6. Using fluff words instead of facts and data 

Speaking of data, you should absolutely include it in your article. You will also want to avoid marketing lingo like the terms solutions, challenges, and needs. 

7. Only having press conferences instead of having one-on-ones with editors 

If your only idea of a public relations strategy is holding press conferences, then you are probably missing out on some great opportunities. Editors will be shy of asking questions at a press conference because they do not want other publications to get the scoop. 

How to Create a Winning B2B PR Story 

So now that you know what editors do not want, what is it that they are looking for? Editors want a non-promotional piece that follows a problem-solution formula. Everything you send an editor should teach the end reader how to do their job better.  

The go-to process for getting a story placed will look something like this: 

  • Pitch an idea to the editor 
  • Work with the editor to secure the topic 
  • Create an outline of what the article should address 
  • Work with the editor to tweak the outline 
  • Write the story 
  • Tweak until ready 

That is a just general overview – what are all the little things that happen in between those steps? Here is a bulletproof workflow that you can use to make your next story successful:  

Know Your Editors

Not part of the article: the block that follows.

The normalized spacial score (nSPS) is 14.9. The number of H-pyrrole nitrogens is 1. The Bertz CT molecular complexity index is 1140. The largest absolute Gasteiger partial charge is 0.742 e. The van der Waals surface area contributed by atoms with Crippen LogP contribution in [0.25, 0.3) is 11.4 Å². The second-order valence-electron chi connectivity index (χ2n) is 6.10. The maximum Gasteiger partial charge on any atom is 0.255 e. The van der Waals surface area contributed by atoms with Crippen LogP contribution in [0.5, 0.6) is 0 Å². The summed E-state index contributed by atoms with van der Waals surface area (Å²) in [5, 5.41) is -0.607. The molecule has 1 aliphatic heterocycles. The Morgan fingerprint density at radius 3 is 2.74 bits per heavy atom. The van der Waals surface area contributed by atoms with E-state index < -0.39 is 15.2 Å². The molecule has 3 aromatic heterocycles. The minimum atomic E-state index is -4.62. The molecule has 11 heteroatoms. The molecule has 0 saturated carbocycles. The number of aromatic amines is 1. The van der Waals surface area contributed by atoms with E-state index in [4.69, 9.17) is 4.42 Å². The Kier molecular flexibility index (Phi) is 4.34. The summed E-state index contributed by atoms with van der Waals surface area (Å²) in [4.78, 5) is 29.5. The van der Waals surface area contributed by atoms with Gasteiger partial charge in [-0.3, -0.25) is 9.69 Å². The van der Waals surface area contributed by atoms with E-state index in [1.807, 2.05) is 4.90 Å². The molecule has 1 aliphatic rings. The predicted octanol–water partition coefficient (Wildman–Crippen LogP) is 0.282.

Having a good understanding of your editors and pitching to their strengths/industries is critical. Start by sending an email to prepare them, then follow up with a call over the next couple of days. 

Provide New Information  

Editors do not want the same story that they have heard a thousand times. Your story should have technical depth and provide the reader a new way of looking at their operations. This is the time to consult with your engineers and technical experts to flesh everything out.  

Capitalize on Images  

Editors want attractive, high-quality images to go along with a story. Make sure to have a good caption for each image in a complete sentence and explains the picture or diagram. For the publications that allow it, captions are where you can be a little promotional and mention the name of your company and products.  

Answer the Obvious Questions 

A big mistake that many marketing professionals make is to set up a story that seems to the reader as though they will learn something, but then it quickly pushes a product. You cannot be overly promotional. Editors will want to make sure that their readers feel as though they learned something, not that they were sold to. However, usually you can mention your company/product once or twice throughout the story by using “such as” phrases.  

Explain all Acronyms 

While you should assume that your readers have a general understanding of the topic you are writing about, you should still explain all acronyms the first time you use them. Do not assume every reader knows all your jargon.  

Proof Your Article Thoroughly  

Do not just quickly proof an article once and call it a day. Make sure that you get multiple eyes on a story before finalizing it. This includes both grammar checks and having your experts approve the information. See our blog post about proofreading.

Set Hard Deadlines and Keep Communication Open 

Hiccups are more common than any of us would like to admit. However, you need to inform your editor as soon as anything occurs that would threaten your ability to meet a deadline. As long as you have good communication, editors will generally be understanding and help you to find a way to make it work either short term or long term.